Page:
Google said more details to come in weeks/months ahead, so we simply don't know yet.
 

dguisinger

macrumors 65816
Jul 25, 2002
1,062
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A service fee..... for providing no value....... here, purchase our CONTENT that is hosted OUTSIDE of the app. Enjoy our passed-through 11% fee.

Exactly the thing these regulations are trying to eliminate. Because lets be honest, its not the credit card fee everyone was complaining about, it was these guys leaching off the cost of a sale that they did nothing but handle the money for. Very few developers would be complaining if these stores charged the regular card processing fee for something they weren't involved in selling, if that was all they were doing.

For free/subscription based apps, they should be charging a fixed distribution fee. Beyond that, you are entitled to nothing as you facilitate nothing.
 

radow

macrumors member
Nov 4, 2021
45
36
I know that image is just illustrative... but what actually happens when you tap each of those buttons?

Does the purchase happen right where you are? In the app? Using the card you have saved in your account?

Or does it kick you to a web browser where you have to fill out forms and type in your credit card and stuff?
Guess there will be custom protocol schemes, which tries to launch the app, and automatically fallback to website if the app is not installed.
 

Altivec88

macrumors regular
Jun 16, 2016
213
811
If Google charges a fee of their choosing, I don't see how this accomplishes anything. Apple should do the same thing but charge the same 15% they always do. Technically, they will have multiple payment systems that follows the law. The only difference is that you pay more to use something else. lol. I think these laws are nonsense. These are Googles and Apples store and OS, they have the right to charge what they want and people have the right to buy their devices or not. Governments should stay out of the market place.

With Google' solution, their 11% plus the other payment provider mark up will generally be the same cost as just using Google's payment method. Anyone that would take the risk of using the other payment methods without saving any money is crazy.
 

sdf

macrumors 6502a
Jan 29, 2004
611
666
“In October, Apple told the South Korean government that it was "already in compliance with the new law and did not need to change its app store policy”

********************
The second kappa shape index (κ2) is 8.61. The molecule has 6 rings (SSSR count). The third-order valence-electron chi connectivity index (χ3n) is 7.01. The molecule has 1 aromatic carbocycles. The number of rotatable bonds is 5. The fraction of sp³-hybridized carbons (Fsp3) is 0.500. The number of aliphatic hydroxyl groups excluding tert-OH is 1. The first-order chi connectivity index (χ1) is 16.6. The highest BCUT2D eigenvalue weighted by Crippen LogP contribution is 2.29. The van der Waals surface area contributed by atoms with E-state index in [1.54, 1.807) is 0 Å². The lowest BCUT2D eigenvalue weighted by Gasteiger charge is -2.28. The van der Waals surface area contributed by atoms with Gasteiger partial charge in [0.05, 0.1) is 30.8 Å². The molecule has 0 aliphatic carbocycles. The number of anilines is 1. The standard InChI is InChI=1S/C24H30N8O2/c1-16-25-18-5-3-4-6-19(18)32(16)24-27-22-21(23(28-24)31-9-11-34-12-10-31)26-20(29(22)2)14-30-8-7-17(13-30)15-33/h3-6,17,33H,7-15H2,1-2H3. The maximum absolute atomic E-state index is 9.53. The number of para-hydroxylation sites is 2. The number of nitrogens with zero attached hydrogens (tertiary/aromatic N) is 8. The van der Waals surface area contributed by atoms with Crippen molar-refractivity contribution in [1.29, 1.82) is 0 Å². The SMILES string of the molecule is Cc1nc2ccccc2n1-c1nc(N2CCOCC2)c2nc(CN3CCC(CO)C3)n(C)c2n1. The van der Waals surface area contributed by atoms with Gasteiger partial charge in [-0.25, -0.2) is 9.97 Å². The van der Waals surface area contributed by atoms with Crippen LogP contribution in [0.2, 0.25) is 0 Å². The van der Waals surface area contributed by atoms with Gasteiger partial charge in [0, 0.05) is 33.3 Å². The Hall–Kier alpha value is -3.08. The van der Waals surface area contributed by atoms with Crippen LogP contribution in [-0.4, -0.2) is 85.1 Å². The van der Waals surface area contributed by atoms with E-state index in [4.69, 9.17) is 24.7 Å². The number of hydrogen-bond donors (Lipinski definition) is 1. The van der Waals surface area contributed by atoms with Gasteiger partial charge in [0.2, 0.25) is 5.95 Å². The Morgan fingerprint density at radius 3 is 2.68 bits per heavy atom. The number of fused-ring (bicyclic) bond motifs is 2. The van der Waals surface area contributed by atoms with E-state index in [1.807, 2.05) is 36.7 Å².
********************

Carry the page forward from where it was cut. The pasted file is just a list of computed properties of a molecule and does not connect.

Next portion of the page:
Isn’t that a straight up lie?

Not really? Allowing third party payment systems is a matter of policy, not technology. Nothing but Apple policy (and enforcement via App Review) prevents developers from launching a web view or browser to take payment and returning to the app when it's done.

If Apple's policy is to allow third party payment for apps in South Korea, no technology change is needed.

Adding UI and system frameworks to do this might make the process more elegant, but unless the South Korean law specifies the OS must implement a native UI that native UI wouldn't be necessary to comply.
 
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Realityck

macrumors 601
Nov 9, 2015
4,961
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Silicon Valley, CA
Google still plans to charge a service fee on in-app purchases completed through an alternative billing system, but it will reduce the fee by four percentage points. For the "vast majority" of developers, this means the fee will drop from 15% for transactions through Google Play's billing system to 11% for transactions through an alternate billing system.

"Like any business, we need to have a sustainable model to continue to improve our products while maintaining important user protections," said Google, in explaining why it charges a service fee on the Google Play store. "Just as it costs developers money to build an app, it costs us money to build and maintain an operating system and app store that makes those apps easily and safely accessible by consumers."

Google also warned that alternative billing systems may not offer the same security and privacy protections as Google Play's billing system.